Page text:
Romanian cuisine – 16 delicious home recipes for cooking
Mamaliga, cheesebushka, transylvanian goulash, mititei, sarmale – the names of dishes of the national cuisine of Romania are mysterious and attractive. Any fan of cooking is able to prepare them in his or her own kitchen. Read more…
Nourishing dishes with a rich flavor and aroma are a great option for holiday meals and casual family dinner. Romanian recipes combine the cooking traditions of the Turks, Hungarians and Slavs. They add to them the usual products of the local population, which makes the dishes unique, colorful and appetizing. Romanians are characterized by the use of a large number of vegetables in the culinary art: peppers, tomatoes, onions, carrots, potatoes, beans and peas are found on almost every plate.
The five most commonly used ingredients in recipes:
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The people of Romania worship corn grits, combining it with vegetables, meat, fish, cheese. Many dishes are cooked on an open fire, in thick-walled cauldrons and vats. The sunny country is rich in fruit, so it is not surprising that there is an abundance of fruit desserts, hostesses cook all kinds of jams from whole and chopped fruits, make drinks and liqueurs. No meal is complete without homemade wine, and their blend is the envy of many French wines.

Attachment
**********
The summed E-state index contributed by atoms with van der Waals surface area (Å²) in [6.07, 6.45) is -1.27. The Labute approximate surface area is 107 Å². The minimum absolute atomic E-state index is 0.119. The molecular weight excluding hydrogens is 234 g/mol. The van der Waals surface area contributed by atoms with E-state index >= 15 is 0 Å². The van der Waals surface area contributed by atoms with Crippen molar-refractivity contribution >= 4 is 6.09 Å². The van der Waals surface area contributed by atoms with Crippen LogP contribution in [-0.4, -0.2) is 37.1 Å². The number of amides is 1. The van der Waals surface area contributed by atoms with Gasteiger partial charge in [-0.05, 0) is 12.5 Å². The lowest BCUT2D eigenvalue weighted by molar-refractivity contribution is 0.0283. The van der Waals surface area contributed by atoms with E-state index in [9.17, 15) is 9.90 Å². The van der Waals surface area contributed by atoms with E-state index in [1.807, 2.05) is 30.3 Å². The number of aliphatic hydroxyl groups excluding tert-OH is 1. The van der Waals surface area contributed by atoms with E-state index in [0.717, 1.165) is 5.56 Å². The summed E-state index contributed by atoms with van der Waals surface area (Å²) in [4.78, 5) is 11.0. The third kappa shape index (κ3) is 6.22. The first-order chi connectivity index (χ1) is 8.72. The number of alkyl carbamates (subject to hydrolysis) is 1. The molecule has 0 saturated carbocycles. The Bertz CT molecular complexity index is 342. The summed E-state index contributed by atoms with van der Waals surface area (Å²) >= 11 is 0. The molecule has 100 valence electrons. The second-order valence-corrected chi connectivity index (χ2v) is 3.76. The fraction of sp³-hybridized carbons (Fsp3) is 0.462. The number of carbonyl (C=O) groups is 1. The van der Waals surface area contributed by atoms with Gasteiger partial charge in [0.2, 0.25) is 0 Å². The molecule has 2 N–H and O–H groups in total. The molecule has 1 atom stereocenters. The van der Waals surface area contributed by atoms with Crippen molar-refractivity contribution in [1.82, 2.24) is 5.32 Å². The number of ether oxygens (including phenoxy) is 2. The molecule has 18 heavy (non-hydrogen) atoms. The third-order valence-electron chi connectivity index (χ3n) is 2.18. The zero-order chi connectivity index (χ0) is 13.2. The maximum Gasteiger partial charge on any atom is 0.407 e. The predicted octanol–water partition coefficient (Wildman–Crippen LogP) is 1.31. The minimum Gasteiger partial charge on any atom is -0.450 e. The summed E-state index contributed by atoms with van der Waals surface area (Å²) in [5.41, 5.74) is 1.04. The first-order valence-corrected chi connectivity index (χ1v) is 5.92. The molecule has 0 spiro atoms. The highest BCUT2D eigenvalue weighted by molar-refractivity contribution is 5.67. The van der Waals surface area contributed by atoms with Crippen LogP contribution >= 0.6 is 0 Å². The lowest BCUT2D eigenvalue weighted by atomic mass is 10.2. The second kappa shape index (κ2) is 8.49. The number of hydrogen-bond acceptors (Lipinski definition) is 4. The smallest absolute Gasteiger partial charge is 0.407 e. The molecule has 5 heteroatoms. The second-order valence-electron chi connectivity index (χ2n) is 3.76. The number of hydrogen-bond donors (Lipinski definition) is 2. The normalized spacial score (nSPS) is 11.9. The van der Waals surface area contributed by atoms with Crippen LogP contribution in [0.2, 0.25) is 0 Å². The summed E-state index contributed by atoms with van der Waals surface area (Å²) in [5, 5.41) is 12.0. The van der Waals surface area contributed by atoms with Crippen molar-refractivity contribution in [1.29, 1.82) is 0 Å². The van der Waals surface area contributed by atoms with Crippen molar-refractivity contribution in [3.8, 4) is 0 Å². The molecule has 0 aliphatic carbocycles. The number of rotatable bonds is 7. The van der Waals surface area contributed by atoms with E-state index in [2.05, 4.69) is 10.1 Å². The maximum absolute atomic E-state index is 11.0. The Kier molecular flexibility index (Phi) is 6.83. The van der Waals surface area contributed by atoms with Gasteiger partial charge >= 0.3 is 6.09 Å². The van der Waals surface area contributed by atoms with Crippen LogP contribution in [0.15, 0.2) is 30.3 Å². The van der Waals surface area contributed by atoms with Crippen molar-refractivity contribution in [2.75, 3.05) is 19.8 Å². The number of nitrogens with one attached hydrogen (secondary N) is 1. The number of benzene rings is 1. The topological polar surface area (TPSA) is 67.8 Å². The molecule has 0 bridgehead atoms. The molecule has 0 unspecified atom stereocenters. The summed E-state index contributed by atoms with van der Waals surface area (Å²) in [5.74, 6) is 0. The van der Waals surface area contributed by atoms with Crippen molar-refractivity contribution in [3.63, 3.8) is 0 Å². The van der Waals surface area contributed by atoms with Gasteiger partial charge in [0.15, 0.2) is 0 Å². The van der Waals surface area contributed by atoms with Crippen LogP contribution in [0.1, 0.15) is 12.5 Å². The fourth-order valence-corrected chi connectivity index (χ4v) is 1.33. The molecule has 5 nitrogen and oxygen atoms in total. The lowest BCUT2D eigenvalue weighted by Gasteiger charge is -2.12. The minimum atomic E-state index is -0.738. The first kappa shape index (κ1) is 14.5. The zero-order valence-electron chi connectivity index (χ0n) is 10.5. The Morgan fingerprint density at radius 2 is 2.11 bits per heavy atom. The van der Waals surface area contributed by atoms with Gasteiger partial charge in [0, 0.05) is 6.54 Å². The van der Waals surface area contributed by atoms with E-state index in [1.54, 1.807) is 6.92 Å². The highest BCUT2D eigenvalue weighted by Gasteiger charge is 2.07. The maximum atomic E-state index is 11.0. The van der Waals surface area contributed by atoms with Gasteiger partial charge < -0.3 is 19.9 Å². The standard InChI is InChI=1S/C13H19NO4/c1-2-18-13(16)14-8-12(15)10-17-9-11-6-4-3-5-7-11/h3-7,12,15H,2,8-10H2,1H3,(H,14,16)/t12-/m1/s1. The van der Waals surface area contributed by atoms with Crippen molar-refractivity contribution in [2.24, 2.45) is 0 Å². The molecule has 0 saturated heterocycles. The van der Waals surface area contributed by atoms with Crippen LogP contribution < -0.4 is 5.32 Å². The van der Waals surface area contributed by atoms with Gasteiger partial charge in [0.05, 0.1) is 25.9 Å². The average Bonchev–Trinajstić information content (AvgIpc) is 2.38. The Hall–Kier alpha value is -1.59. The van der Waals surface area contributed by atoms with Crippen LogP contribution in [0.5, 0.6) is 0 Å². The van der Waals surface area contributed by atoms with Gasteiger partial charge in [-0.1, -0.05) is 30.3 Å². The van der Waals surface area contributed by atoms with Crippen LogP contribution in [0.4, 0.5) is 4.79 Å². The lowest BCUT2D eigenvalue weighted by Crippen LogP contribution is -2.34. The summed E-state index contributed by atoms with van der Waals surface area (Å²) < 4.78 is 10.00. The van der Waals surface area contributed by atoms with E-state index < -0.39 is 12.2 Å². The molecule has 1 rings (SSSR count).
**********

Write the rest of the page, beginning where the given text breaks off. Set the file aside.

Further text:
Find out what you can eat in Romania!
Traditional Romanian Cuisine: A Brief History
Romanian cuisine is the culmination of all the influences in the region. Traditional Balkan cuisine combines with Turkish, Austro-Hungarian and Moldovan-Ukrainian. This, as well as more ancient influences when Romania was part of the Roman Empire. In fact, Romanian is the only Latin-based language in the region. So if you speak Italian or Spanish, you can also read and understand Romanian.